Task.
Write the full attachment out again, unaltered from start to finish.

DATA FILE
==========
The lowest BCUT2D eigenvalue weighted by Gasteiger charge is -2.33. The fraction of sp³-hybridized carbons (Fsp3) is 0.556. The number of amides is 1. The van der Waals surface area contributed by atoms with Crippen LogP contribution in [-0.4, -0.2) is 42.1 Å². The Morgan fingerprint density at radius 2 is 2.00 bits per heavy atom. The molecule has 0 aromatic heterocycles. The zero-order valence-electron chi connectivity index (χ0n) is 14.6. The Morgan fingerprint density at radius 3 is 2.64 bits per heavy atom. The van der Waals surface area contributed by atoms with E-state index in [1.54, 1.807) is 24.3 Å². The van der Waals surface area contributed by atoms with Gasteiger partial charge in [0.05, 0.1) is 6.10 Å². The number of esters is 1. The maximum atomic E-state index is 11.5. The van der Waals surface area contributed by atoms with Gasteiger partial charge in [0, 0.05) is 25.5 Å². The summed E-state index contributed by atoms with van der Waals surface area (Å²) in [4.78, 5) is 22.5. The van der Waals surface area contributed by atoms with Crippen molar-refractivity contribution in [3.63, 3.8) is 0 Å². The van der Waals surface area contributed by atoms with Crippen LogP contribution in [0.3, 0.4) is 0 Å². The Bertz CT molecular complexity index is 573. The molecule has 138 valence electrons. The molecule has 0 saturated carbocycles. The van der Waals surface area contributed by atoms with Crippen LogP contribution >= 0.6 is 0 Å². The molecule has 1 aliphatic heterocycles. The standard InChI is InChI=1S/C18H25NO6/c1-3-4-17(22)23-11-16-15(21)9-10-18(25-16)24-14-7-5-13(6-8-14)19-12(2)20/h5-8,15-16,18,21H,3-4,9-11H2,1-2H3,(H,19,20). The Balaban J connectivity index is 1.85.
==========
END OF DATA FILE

The lowest BCUT2D eigenvalue weighted by Gasteiger charge is -2.33. The fraction of sp³-hybridized carbons (Fsp3) is 0.556. The number of amides is 1. The van der Waals surface area contributed by atoms with Crippen LogP contribution in [-0.4, -0.2) is 42.1 Å². The Morgan fingerprint density at radius 2 is 2.00 bits per heavy atom. The molecule has 0 aromatic heterocycles. The zero-order valence-electron chi connectivity index (χ0n) is 14.6. The Morgan fingerprint density at radius 3 is 2.64 bits per heavy atom. The van der Waals surface area contributed by atoms with E-state index in [1.54, 1.807) is 24.3 Å². The van der Waals surface area contributed by atoms with Gasteiger partial charge in [0.05, 0.1) is 6.10 Å². The number of esters is 1. The maximum atomic E-state index is 11.5. The van der Waals surface area contributed by atoms with Gasteiger partial charge in [0, 0.05) is 25.5 Å². The summed E-state index contributed by atoms with van der Waals surface area (Å²) in [4.78, 5) is 22.5. The van der Waals surface area contributed by atoms with Crippen molar-refractivity contribution in [3.63, 3.8) is 0 Å². The van der Waals surface area contributed by atoms with Crippen LogP contribution in [0.3, 0.4) is 0 Å². The Bertz CT molecular complexity index is 573. The molecule has 138 valence electrons. The molecule has 0 saturated carbocycles. The van der Waals surface area contributed by atoms with Crippen LogP contribution >= 0.6 is 0 Å². The molecule has 1 aliphatic heterocycles. The standard InChI is InChI=1S/C18H25NO6/c1-3-4-17(22)23-11-16-15(21)9-10-18(25-16)24-14-7-5-13(6-8-14)19-12(2)20/h5-8,15-16,18,21H,3-4,9-11H2,1-2H3,(H,19,20). The Balaban J connectivity index is 1.85.